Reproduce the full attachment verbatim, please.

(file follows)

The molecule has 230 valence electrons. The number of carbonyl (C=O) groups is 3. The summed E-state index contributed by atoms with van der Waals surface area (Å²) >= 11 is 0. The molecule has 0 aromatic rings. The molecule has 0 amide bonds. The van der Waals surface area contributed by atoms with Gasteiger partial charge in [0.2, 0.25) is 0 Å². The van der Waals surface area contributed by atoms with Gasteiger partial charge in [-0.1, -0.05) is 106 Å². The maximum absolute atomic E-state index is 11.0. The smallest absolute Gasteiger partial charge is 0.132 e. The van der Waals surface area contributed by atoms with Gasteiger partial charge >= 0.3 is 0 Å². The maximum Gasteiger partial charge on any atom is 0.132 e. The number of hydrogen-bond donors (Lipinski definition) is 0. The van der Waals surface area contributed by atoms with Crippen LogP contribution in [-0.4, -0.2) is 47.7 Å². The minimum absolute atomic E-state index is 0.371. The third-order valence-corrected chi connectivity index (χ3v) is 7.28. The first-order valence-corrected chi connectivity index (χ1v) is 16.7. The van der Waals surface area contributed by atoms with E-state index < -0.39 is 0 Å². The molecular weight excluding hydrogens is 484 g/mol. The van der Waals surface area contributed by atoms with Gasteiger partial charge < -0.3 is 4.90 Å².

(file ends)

The molecule has 230 valence electrons. The number of carbonyl (C=O) groups is 3. The summed E-state index contributed by atoms with van der Waals surface area (Å²) >= 11 is 0. The molecule has 0 aromatic rings. The molecule has 0 amide bonds. The van der Waals surface area contributed by atoms with Gasteiger partial charge in [0.2, 0.25) is 0 Å². The van der Waals surface area contributed by atoms with Gasteiger partial charge in [-0.1, -0.05) is 106 Å². The maximum absolute atomic E-state index is 11.0. The smallest absolute Gasteiger partial charge is 0.132 e. The van der Waals surface area contributed by atoms with Gasteiger partial charge >= 0.3 is 0 Å². The maximum Gasteiger partial charge on any atom is 0.132 e. The number of hydrogen-bond donors (Lipinski definition) is 0. The van der Waals surface area contributed by atoms with Crippen LogP contribution in [-0.4, -0.2) is 47.7 Å². The minimum absolute atomic E-state index is 0.371. The third-order valence-corrected chi connectivity index (χ3v) is 7.28. The first-order valence-corrected chi connectivity index (χ1v) is 16.7. The van der Waals surface area contributed by atoms with E-state index < -0.39 is 0 Å². The molecular weight excluding hydrogens is 484 g/mol. The van der Waals surface area contributed by atoms with Gasteiger partial charge < -0.3 is 4.90 Å².